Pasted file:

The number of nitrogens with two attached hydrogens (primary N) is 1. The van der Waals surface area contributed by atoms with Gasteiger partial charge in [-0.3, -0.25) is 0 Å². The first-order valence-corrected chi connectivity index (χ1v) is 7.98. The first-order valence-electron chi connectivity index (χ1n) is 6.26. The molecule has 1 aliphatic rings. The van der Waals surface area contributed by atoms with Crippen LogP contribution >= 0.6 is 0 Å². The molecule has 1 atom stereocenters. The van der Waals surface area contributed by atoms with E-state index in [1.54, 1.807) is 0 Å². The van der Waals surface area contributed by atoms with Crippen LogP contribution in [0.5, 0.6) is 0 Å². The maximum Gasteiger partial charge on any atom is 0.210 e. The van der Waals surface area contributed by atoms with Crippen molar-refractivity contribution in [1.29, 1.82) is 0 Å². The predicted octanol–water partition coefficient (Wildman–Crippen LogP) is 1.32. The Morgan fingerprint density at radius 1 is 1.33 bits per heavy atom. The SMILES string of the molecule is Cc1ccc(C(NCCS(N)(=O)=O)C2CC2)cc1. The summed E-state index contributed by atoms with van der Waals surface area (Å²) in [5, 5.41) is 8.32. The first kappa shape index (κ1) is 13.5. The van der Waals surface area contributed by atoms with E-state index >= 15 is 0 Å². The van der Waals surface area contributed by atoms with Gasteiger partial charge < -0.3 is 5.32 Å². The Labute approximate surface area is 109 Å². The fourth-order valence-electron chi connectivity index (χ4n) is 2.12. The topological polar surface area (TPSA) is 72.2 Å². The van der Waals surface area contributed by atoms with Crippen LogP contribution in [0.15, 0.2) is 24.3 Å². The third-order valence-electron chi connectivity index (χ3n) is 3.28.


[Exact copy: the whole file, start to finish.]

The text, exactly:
The number of nitrogens with two attached hydrogens (primary N) is 1. The van der Waals surface area contributed by atoms with Gasteiger partial charge in [-0.3, -0.25) is 0 Å². The first-order valence-corrected chi connectivity index (χ1v) is 7.98. The first-order valence-electron chi connectivity index (χ1n) is 6.26. The molecule has 1 aliphatic rings. The van der Waals surface area contributed by atoms with Crippen LogP contribution >= 0.6 is 0 Å². The molecule has 1 atom stereocenters. The van der Waals surface area contributed by atoms with E-state index in [1.54, 1.807) is 0 Å². The van der Waals surface area contributed by atoms with Crippen LogP contribution in [0.5, 0.6) is 0 Å². The maximum Gasteiger partial charge on any atom is 0.210 e. The van der Waals surface area contributed by atoms with Crippen molar-refractivity contribution in [1.29, 1.82) is 0 Å². The predicted octanol–water partition coefficient (Wildman–Crippen LogP) is 1.32. The Morgan fingerprint density at radius 1 is 1.33 bits per heavy atom. The SMILES string of the molecule is Cc1ccc(C(NCCS(N)(=O)=O)C2CC2)cc1. The summed E-state index contributed by atoms with van der Waals surface area (Å²) in [5, 5.41) is 8.32. The first kappa shape index (κ1) is 13.5. The van der Waals surface area contributed by atoms with E-state index >= 15 is 0 Å². The van der Waals surface area contributed by atoms with Gasteiger partial charge < -0.3 is 5.32 Å². The Labute approximate surface area is 109 Å². The fourth-order valence-electron chi connectivity index (χ4n) is 2.12. The topological polar surface area (TPSA) is 72.2 Å². The van der Waals surface area contributed by atoms with Crippen LogP contribution in [0.15, 0.2) is 24.3 Å². The third-order valence-electron chi connectivity index (χ3n) is 3.28.